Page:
SUDAN, 2017/07/16 The displaced people in Darfur camps describe US President Donald Trump's decision to postpone lifting economic sanctions imposed on Sudan as a step in the right direction and a moral support for the genocide victims in Darfur, Nuba Mountains, and Blue Nile. In an interview with Radio Dabanga, El Shafee Abdallah, coordinator of the Central Darfur camps, appealed to the Trump government "not to follow the course of former President Obama, who has spent eight years in power without implementing any of the resolutions issued against the regime in Khartoum by the International Criminal Court."
  • Why did Japan leave South Sudan?

    JAPAN, 2017/07/10 In March 2017, the Japanese government announced it was terminating the Self-Defence Force’s (SDF) participation in the UN Mission in the Republic of South Sudan (UNMISS). This abrupt withdrawal came only four months next the SDF’s deployment in November 2016 under the new upgraded mission of Kaketsuke Keigo (rush and rescue). Under Kaketsuke Keigo, the SDF’s mandate is to protect Japanese nationals, foreign aid workers and peacekeepers under threat. It was added to the security legislation passed by the Diet in September 2015 legalising Japan’s proactive contribution to peace. The South Sudan mission was the initial mission the SDF undertook under the new laws.
  • Activism And The State: How African Civil Society Responds To Repression

    BURUNDI, 2017/07/09 African citizens, activists and organisations are finding new and innovative ways to resist, organise and mobilise in the face of mounting restrictions on their rights to freedom of expression, assembly and association. Restrictions on civic freedoms are increasing worldwide, but are being acutely felt in African nations. According to the CIVICUS Monitor – a constantly updated tool rating nations’ fundamental civic freedoms from open to closed – 43 African nations fall under the bottom three categories of closed, repressed and obstructed with only two African nations rated as open. In most African nations, freedom of expression, assembly and association are stifled by national and non-national actors through the use of restrictive legislation, policies, and judicial persecution inclunding physical attacks, threats and detention of activists and journalists. While these restrictions generally occur at the same time as civil society groups speak out in direct opposition to public policy, there is strong evidence that restrictions increase during politically sensitive periods, like elections and prior to constitutional changes on term limits of political leaders.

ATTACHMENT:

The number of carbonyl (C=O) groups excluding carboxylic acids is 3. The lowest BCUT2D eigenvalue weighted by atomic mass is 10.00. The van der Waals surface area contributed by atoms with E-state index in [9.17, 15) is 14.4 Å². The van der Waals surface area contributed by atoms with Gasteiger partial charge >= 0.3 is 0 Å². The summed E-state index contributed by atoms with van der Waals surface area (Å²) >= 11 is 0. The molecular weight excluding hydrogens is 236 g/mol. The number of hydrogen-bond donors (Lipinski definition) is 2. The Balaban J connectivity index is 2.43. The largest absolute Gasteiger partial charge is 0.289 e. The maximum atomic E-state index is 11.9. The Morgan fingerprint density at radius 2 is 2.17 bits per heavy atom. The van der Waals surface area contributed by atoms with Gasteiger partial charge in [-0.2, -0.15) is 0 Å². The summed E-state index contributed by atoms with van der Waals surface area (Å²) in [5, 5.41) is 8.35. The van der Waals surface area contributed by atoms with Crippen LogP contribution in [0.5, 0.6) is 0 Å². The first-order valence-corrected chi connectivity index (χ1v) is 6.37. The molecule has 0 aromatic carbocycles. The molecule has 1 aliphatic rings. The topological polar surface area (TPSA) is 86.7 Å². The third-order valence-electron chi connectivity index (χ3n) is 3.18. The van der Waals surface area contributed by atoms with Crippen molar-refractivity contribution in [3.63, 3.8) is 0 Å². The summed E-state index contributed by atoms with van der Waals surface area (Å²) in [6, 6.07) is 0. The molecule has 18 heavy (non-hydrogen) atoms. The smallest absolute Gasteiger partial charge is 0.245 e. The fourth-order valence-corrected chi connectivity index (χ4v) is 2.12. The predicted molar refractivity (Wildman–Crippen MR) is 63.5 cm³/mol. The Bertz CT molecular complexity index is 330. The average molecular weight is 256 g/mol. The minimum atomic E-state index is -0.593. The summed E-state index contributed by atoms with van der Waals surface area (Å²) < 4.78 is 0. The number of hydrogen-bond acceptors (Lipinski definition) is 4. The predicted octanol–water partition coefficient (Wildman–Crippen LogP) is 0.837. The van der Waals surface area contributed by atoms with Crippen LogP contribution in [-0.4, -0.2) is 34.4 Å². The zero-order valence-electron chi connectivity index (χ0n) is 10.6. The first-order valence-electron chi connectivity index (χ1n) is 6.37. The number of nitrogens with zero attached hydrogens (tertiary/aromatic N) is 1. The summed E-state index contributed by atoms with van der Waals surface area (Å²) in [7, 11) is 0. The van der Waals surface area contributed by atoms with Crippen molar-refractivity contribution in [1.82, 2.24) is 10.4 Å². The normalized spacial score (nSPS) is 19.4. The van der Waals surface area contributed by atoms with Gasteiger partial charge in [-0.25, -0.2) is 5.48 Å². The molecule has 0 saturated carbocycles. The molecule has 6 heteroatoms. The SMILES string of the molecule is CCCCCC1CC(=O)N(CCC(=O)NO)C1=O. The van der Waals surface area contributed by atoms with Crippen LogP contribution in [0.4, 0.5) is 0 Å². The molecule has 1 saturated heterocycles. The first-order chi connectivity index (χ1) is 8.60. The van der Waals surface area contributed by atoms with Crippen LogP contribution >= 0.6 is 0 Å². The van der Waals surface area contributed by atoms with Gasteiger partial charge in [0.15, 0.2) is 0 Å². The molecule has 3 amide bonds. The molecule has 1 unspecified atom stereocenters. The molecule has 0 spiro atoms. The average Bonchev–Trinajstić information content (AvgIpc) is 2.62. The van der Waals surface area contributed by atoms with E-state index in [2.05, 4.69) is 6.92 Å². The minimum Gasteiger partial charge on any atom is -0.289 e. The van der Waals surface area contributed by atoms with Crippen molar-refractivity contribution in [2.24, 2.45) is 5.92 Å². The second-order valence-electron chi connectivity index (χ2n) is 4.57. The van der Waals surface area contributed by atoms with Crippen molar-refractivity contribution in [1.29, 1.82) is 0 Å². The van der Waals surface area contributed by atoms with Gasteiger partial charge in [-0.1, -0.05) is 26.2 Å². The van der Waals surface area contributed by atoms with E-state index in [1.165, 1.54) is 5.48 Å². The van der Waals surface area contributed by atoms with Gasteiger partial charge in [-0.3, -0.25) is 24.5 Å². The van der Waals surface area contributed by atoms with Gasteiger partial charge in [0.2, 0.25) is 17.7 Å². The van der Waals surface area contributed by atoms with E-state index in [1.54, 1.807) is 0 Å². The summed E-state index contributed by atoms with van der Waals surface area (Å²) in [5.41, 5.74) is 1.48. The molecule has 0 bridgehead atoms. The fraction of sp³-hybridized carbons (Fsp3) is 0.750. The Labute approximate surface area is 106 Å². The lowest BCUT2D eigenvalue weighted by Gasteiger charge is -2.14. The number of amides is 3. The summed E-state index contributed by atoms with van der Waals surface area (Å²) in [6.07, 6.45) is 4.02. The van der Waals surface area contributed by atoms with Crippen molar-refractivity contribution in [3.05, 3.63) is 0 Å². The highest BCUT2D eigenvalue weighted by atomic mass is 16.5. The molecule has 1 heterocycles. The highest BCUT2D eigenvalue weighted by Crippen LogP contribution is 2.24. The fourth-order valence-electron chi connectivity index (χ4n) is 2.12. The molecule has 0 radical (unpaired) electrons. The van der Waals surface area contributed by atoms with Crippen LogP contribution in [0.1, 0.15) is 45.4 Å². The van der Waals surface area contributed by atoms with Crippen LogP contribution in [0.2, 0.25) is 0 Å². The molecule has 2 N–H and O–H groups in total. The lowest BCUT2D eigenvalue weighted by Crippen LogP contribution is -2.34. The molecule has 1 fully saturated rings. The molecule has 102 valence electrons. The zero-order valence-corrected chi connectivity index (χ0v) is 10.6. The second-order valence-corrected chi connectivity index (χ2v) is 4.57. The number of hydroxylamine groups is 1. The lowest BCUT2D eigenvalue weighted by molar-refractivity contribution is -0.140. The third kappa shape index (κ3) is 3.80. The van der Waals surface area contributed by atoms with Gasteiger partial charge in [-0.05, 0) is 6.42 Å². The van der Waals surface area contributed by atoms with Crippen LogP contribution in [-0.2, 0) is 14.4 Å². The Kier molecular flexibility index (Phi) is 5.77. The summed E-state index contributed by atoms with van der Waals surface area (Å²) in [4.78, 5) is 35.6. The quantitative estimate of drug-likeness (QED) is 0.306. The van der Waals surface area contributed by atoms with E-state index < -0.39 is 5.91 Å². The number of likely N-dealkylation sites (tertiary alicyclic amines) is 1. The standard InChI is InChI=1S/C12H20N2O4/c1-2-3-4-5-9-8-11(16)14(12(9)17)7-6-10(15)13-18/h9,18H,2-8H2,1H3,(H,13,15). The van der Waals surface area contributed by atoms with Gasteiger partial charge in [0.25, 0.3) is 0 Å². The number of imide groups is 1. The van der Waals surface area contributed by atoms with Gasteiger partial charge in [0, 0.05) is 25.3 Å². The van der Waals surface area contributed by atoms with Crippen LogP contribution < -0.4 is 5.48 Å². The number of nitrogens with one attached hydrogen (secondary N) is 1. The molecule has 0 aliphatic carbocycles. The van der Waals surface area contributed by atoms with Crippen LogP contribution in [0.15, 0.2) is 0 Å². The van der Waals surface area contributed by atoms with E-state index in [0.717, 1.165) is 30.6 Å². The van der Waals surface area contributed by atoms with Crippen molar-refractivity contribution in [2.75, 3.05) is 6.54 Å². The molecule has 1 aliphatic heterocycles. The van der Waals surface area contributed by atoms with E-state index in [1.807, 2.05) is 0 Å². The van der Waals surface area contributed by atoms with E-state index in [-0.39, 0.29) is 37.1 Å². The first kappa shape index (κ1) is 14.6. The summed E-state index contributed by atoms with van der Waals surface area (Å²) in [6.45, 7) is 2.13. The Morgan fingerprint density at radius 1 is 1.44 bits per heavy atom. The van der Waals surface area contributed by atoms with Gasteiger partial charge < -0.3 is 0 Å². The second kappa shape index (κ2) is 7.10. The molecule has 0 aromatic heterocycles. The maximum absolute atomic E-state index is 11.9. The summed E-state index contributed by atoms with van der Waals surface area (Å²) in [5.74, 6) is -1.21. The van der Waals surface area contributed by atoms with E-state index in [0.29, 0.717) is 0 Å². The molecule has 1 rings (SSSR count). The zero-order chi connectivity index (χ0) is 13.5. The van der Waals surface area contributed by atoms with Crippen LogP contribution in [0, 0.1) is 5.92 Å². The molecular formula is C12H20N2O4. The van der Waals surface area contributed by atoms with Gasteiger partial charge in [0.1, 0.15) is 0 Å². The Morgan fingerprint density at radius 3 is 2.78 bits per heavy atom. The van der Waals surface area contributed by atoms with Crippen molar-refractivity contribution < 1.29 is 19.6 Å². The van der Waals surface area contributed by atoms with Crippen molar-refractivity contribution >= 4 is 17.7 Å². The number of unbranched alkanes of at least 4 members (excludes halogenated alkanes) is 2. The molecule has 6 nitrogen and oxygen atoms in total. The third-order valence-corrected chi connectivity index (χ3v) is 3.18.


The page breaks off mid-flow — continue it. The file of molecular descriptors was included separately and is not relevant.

• Over 30,000 Somalis Return From Conflict-Hit Yemen

    SOMALIA, 2017/06/06 Some 30,600 Somalis have reportedly returned to Somalia from Yemen since the beginning of war in Yemen in 2015, the UN refugee agency said on Friday. The UNHCR said an increasing number of Somalis are approaching the agency for assistance to support their return, citing safety concerns and limited access to services in Yemen. "UNHCR is presently providing some support to those choosing to return on their own," the UN agency said in a statement.
  • Sixth night of protests in Morocco's north

    MOROCCO, 2017/06/02 Thousands of people have demonstrated in northern Morocco for the sixth straight night as protesters request the release of the leader of a popular movement in the neglected Rif region. The Rif has been shaken by social unrest since the death in October of fishmonger Mouhcine Fikri, 31, who was crushed in a rubbish truck as he protested against the seizure of swordfish caught out of season.